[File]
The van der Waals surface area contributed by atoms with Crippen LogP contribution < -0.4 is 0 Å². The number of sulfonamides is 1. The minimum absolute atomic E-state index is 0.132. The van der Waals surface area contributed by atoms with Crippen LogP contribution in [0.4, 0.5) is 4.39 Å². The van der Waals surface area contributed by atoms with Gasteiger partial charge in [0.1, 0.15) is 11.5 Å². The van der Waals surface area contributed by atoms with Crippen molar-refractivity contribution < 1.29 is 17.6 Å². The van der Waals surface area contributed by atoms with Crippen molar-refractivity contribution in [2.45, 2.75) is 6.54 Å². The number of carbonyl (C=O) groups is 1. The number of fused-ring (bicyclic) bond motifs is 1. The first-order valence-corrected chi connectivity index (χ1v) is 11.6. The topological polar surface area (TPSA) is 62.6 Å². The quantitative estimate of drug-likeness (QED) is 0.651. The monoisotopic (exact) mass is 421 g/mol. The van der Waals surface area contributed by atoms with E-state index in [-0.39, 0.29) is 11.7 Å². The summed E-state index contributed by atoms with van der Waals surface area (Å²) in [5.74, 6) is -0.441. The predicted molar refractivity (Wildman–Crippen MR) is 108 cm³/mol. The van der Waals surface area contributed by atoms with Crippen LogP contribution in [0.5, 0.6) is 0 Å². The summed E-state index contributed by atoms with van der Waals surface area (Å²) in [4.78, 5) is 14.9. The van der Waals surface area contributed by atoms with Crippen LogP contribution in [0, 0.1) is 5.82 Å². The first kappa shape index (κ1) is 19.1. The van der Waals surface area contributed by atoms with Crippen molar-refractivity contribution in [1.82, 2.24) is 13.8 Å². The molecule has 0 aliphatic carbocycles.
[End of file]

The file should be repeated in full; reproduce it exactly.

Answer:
The van der Waals surface area contributed by atoms with Crippen LogP contribution < -0.4 is 0 Å². The number of sulfonamides is 1. The minimum absolute atomic E-state index is 0.132. The van der Waals surface area contributed by atoms with Crippen LogP contribution in [0.4, 0.5) is 4.39 Å². The van der Waals surface area contributed by atoms with Gasteiger partial charge in [0.1, 0.15) is 11.5 Å². The van der Waals surface area contributed by atoms with Crippen molar-refractivity contribution < 1.29 is 17.6 Å². The van der Waals surface area contributed by atoms with Crippen molar-refractivity contribution in [2.45, 2.75) is 6.54 Å². The number of carbonyl (C=O) groups is 1. The number of fused-ring (bicyclic) bond motifs is 1. The first-order valence-corrected chi connectivity index (χ1v) is 11.6. The topological polar surface area (TPSA) is 62.6 Å². The quantitative estimate of drug-likeness (QED) is 0.651. The monoisotopic (exact) mass is 421 g/mol. The van der Waals surface area contributed by atoms with E-state index in [-0.39, 0.29) is 11.7 Å². The summed E-state index contributed by atoms with van der Waals surface area (Å²) in [5.74, 6) is -0.441. The predicted molar refractivity (Wildman–Crippen MR) is 108 cm³/mol. The van der Waals surface area contributed by atoms with Crippen LogP contribution in [0.5, 0.6) is 0 Å². The summed E-state index contributed by atoms with van der Waals surface area (Å²) in [4.78, 5) is 14.9. The van der Waals surface area contributed by atoms with Crippen LogP contribution in [0, 0.1) is 5.82 Å². The first kappa shape index (κ1) is 19.1. The van der Waals surface area contributed by atoms with Crippen molar-refractivity contribution in [1.82, 2.24) is 13.8 Å². The molecule has 0 aliphatic carbocycles.